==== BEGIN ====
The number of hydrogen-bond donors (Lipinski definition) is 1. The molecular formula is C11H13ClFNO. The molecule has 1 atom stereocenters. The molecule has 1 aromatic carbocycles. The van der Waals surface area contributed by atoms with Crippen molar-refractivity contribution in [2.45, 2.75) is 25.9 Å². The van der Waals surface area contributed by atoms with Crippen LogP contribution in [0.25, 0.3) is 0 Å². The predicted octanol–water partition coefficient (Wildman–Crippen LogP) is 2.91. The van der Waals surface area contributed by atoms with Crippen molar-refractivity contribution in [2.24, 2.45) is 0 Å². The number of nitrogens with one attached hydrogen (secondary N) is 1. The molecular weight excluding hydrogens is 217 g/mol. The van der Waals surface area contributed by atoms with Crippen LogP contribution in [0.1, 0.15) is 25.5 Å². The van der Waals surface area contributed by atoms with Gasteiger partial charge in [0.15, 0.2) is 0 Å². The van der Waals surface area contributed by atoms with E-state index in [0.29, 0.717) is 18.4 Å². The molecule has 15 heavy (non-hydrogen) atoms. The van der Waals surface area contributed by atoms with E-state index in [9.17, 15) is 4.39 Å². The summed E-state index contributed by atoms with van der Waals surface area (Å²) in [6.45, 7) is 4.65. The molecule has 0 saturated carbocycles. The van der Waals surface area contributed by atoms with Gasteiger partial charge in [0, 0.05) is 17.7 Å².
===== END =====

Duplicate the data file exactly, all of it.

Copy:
The number of hydrogen-bond donors (Lipinski definition) is 1. The molecular formula is C11H13ClFNO. The molecule has 1 atom stereocenters. The molecule has 1 aromatic carbocycles. The van der Waals surface area contributed by atoms with Crippen molar-refractivity contribution in [2.45, 2.75) is 25.9 Å². The van der Waals surface area contributed by atoms with Crippen LogP contribution in [0.25, 0.3) is 0 Å². The predicted octanol–water partition coefficient (Wildman–Crippen LogP) is 2.91. The van der Waals surface area contributed by atoms with Crippen molar-refractivity contribution in [2.24, 2.45) is 0 Å². The number of nitrogens with one attached hydrogen (secondary N) is 1. The molecular weight excluding hydrogens is 217 g/mol. The van der Waals surface area contributed by atoms with Crippen LogP contribution in [0.1, 0.15) is 25.5 Å². The van der Waals surface area contributed by atoms with Gasteiger partial charge in [0.15, 0.2) is 0 Å². The van der Waals surface area contributed by atoms with E-state index in [0.29, 0.717) is 18.4 Å². The molecule has 15 heavy (non-hydrogen) atoms. The van der Waals surface area contributed by atoms with E-state index in [9.17, 15) is 4.39 Å². The summed E-state index contributed by atoms with van der Waals surface area (Å²) in [6.45, 7) is 4.65. The molecule has 0 saturated carbocycles. The van der Waals surface area contributed by atoms with Gasteiger partial charge in [0, 0.05) is 17.7 Å².